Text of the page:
For years after the Great Recession, economists scrutinized the market for signs of recovery. What they saw were slowly rebounding numbers that indicated a less than stellar turnaround from the lows of 2008-2009. For those of us involved in supply chain management and international trade, this was a point of concern. Some economists used the term “secular stagnation” to explain why growth had been so sluggish, why the economy hadn’t rapidly reestablished its growth trajectory. The theory holds that minimal market growth is the eventual equilibrium in a fully developed economy. Its proponents believe that, in the long run, the endgame of a mature market is stagnation. The question then becomes, does this theory provide a helpful framework for understanding the market?
Coined by Harvard economics professor Alvin Hansen, “secular stagnation” theorizes that the horizon towards which mature markets progress eventually becomes a boundary. It holds that the upward trajectory of macroeconomic potential eventually hits a ceiling, where growth gives way to a long plateau. The idea was first put forth in 1938, during the tail end of the Great Depression, and has reemerged to describe the economic downturn of 2008-2009 and subsequently lagging markets. Believers in secular stagnation hold that markets will reach a state of maximum aggregate demand with minimal prospects for future growth. They maintain that a set point exists where aggregate demand stalls out in relation to supply, resulting in a perpetually stagnant economy.
It is not coincidental that the term “secular stagnation” arose during the tail end of the Great Depression. In 1938, after many withering years of financial loss and instability, many felt that the world economy was destined to remain low forever. And now again, in the post Great Recession economy, some have wondered if signs of slow recovery in world markets means that the economy is ultimately destined to stay that way in the long run.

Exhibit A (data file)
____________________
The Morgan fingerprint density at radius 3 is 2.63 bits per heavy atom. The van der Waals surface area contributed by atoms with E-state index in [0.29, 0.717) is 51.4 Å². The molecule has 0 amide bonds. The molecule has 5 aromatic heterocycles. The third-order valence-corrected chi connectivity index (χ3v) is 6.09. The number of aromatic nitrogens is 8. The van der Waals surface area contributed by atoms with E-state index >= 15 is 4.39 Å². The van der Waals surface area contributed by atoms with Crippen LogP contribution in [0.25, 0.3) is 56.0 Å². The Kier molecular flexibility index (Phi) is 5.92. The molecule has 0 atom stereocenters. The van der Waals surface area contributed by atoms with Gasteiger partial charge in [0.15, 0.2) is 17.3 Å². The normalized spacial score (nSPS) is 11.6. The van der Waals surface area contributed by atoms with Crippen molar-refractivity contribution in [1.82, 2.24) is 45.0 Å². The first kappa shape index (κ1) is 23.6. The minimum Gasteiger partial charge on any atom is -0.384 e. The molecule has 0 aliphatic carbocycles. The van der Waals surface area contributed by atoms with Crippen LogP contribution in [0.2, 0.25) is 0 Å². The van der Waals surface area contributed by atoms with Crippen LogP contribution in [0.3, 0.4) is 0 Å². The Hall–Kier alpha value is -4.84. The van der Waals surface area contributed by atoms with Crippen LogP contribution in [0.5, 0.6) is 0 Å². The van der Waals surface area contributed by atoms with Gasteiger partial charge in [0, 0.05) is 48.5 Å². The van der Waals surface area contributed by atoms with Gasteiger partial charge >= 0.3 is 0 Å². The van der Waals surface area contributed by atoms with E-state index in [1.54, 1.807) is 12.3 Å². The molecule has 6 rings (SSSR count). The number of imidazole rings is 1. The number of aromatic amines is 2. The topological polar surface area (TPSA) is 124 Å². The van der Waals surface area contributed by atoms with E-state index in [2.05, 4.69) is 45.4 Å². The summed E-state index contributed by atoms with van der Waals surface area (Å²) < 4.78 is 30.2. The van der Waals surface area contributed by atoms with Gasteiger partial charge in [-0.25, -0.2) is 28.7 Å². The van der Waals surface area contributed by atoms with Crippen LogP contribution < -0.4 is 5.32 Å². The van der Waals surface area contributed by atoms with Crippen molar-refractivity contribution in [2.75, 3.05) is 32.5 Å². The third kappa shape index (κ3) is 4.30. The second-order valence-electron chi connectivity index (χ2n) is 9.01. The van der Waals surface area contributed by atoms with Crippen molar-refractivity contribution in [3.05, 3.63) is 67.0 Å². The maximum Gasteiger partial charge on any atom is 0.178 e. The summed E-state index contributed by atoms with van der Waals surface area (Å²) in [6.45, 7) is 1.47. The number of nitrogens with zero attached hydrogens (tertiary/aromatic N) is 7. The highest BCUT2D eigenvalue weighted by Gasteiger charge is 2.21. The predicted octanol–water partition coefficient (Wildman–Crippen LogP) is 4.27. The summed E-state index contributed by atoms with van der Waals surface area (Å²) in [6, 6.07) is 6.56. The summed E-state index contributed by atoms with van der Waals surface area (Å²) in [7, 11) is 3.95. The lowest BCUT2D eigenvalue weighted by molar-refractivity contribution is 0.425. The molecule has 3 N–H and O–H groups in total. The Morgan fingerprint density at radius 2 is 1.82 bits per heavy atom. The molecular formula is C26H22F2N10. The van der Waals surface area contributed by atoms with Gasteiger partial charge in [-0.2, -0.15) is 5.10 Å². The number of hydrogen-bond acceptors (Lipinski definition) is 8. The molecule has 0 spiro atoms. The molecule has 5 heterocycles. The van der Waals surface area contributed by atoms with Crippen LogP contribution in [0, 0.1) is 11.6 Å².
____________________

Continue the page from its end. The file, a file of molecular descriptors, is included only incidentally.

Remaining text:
Keep in mind that the disparity in market behavior between the Great Depression and the Great Recession is dramatic, however. The Great Recession bookends a drop in worldwide GDP between 2008 and 2009 of less than 1%, while during the Great Depression between 1929 and 1932, worldwide GDP dropped around 15% percent. From the Q2 2009 low of $14.355 trillion in real GDP, the United States is up 20% to $17.271 trillion in Q4 2017, and per capita GDP increased from $47,000 to $52,000 from 2009 to 2016.
As far as supply chain concerns overseas, some economists say that China was one of the least affected markets during the Great Recession. As early as Q4 2009, Chinas GDP growth rate rebounded to pre-crisis levels at 11.4% per year, and in Q1 2010 the GDP growth rate was above its long-run average at 12.2% per year. In 2009, Chinas real GDP was $5.11 trillion, 7 years later, it was $11.2 trillion. For businesses fearing a long-term contraction of international trade, those numbers are reassuring. Whether or not secular stagnation is the true fate of mature markets, only time will tell. But for now it appears that the economy has found the frontier once more.